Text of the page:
Driving north on Interstate 5 heading from Los Angeles to San Quentin State Prison, the anticipation of visiting my father pushed my thoughts to a quote I had recently heard: Live life through the windshield, not the rearview mirror.
I found momentary comfort in those words as I focused on the joy of soon seeing him rather than on my belief that he never should have been incarcerated.
Living life through the windshield is a philosophy based upon forward thinking. It encourages one to truly live in the present while focusing strongly on the future. The idea is that very little comes from looking back, dwelling on the past or concerning oneself with things that have already taken place and cannot be changed.
Foot on the gas pedal, I cruised along a highway flanked by graffiti-covered walls and, further north, stretches of greenery while wondering what it would mean for me to actually adopt a consistent attitude of forward thinking.
“I often needed to glance at myself in
the rearview mirror to be
reminded of racial profiling”
I understood the concept of working to rid myself of personal regret, grudges and negative memories that might hinder any attempt to successfully move forward. And I could clearly see the potential benefit of training my mind to focus on the opportunities in front of me as opposed to the missed opportunities behind me.
Still, there was a part of me that struggled mightily with the notion of not glancing often into the figurative rearview mirror. There were some unpleasant experiences behind me that I needed to remember. There were certain occurrences that I needed to remain heated about and needed to use as teaching tools and motivation.
My rearview mirror refused to let me forget my history and the struggles along the road my family had traveled. Among many things, it reminded me of the letter my grandfather received in 1957 from the University of Houston denying him entry because he was a Negro.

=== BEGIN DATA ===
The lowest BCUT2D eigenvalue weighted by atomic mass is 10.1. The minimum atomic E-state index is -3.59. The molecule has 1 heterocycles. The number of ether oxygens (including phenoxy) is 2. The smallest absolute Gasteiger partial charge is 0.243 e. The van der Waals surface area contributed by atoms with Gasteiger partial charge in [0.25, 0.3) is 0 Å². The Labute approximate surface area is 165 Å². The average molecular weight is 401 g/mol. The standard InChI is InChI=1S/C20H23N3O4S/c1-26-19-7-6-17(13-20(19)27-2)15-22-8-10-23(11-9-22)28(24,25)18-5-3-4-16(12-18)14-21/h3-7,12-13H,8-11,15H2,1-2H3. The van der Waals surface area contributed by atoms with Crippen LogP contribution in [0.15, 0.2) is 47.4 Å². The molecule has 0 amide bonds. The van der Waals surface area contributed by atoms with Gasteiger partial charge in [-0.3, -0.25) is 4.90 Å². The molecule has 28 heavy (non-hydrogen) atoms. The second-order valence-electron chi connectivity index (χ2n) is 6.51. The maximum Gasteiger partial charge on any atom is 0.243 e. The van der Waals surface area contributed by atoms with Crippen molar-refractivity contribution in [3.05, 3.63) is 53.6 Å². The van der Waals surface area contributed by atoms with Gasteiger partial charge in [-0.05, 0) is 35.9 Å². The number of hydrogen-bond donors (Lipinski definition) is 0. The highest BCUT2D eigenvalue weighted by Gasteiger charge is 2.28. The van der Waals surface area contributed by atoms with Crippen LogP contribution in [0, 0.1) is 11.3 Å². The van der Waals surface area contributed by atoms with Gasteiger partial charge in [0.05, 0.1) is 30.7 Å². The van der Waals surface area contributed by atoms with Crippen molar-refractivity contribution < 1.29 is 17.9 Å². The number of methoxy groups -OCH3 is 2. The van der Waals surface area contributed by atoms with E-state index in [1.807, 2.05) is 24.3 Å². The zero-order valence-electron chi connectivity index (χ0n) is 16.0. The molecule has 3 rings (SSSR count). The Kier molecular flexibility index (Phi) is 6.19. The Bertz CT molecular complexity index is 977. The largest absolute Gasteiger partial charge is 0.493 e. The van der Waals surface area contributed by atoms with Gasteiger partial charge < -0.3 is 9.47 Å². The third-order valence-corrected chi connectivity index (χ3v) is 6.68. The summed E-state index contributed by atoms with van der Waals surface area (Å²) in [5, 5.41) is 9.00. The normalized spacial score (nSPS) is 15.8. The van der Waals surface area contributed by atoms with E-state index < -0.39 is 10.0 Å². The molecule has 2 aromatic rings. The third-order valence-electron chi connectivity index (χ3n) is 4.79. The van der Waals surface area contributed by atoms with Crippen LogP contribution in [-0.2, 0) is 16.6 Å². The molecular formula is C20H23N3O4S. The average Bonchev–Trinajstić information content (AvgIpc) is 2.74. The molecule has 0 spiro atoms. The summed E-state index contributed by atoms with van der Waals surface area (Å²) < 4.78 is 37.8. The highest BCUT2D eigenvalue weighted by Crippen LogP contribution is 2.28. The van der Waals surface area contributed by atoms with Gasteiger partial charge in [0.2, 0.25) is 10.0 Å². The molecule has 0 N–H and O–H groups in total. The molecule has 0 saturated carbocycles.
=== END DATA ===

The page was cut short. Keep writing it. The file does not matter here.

It also reminded me of the FBI’s Counter Intelligence Program (COINTELPRO) that set out to “neutralize” any movement towards a righting of the injustices piled on black people in America played a large part in both my father and uncle being sentenced to life in prison in 1969. How could I only look forward through the windshield when there was still smoke rising from the wreckage behind me?
Continuing my ride toward the prison, I recalled times in Los Angeles County when flashing blue police lights lit up my rearview mirror for no apparent reason. I remembered pulling over and watching through that same mirror as two uniformed figures slowly approached my vehicle. The beam of a large flashlight would penetrate the car on the driver’s side as one officer motioned for me to roll the window down. On the other side of the car, the second officer would stand at a distance peering inside while one hand gripped his holstered weapon.
Soon, I’d find myself standing on the sidewalk watching my vehicle being illegally searched. The phony explanation, if there was one given at all, was usually the same: I fit the description of someone who had stolen a car that happened to be the same color, make and model as the one I was driving.
Tellingly, it seemed to make no difference what part of town I found myself in, what I was wearing or whether I drove a used Chevy or a new Mercedes-Benz. It wasn’t very long before I sadly concluded that I often needed to glance at myself in the rearview mirror to be reminded of racial profiling and the dangerous situations I could find myself in simply because I dared to be driving while black.
Seven hours into my road trip, I could finally see the notorious prison up ahead. Oddly, that picture through my windshield symbolized a loving reunion, good conversation and hope.
I began to look forward and tried to focus on the special visiting time that I saw ahead of me. Yet and still, I remained conscious of the things behind me and never lost sight of the past. I recognized those prior experiences as vital in keeping me grounded, alert and motivated to continually seek change so that others might possibly travel a smoother road.
In essence, on that ride from Los Angeles to San Quentin, I made up my mind to live life through the windshield and the rearview mirror.
This guest column is by the son of Watani Stiner, the regular OG Perspective columnist for the San Quentin News.